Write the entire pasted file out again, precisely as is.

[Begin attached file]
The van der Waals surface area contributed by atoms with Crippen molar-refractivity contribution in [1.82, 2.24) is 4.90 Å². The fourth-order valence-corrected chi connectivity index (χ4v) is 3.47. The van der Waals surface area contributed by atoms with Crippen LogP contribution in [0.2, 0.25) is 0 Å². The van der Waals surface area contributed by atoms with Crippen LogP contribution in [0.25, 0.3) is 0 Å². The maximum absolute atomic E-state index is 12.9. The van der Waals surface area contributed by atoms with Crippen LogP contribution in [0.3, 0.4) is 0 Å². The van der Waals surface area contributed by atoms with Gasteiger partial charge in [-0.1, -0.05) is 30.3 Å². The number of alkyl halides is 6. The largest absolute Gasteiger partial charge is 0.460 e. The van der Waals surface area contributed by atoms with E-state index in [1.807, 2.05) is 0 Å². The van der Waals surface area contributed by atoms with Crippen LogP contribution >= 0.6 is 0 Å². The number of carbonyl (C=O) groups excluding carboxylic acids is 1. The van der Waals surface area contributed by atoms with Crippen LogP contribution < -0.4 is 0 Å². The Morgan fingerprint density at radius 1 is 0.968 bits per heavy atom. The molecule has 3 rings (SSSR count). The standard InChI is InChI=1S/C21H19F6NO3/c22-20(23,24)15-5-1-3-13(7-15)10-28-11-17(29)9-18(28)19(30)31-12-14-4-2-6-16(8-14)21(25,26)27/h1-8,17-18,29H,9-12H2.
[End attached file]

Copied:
The van der Waals surface area contributed by atoms with Crippen molar-refractivity contribution in [1.82, 2.24) is 4.90 Å². The fourth-order valence-corrected chi connectivity index (χ4v) is 3.47. The van der Waals surface area contributed by atoms with Crippen LogP contribution in [0.2, 0.25) is 0 Å². The van der Waals surface area contributed by atoms with Crippen LogP contribution in [0.25, 0.3) is 0 Å². The maximum absolute atomic E-state index is 12.9. The van der Waals surface area contributed by atoms with Crippen LogP contribution in [0.3, 0.4) is 0 Å². The van der Waals surface area contributed by atoms with Gasteiger partial charge in [-0.1, -0.05) is 30.3 Å². The number of alkyl halides is 6. The largest absolute Gasteiger partial charge is 0.460 e. The van der Waals surface area contributed by atoms with E-state index in [1.807, 2.05) is 0 Å². The van der Waals surface area contributed by atoms with Crippen LogP contribution >= 0.6 is 0 Å². The number of carbonyl (C=O) groups excluding carboxylic acids is 1. The van der Waals surface area contributed by atoms with Crippen LogP contribution < -0.4 is 0 Å². The Morgan fingerprint density at radius 1 is 0.968 bits per heavy atom. The molecule has 3 rings (SSSR count). The standard InChI is InChI=1S/C21H19F6NO3/c22-20(23,24)15-5-1-3-13(7-15)10-28-11-17(29)9-18(28)19(30)31-12-14-4-2-6-16(8-14)21(25,26)27/h1-8,17-18,29H,9-12H2.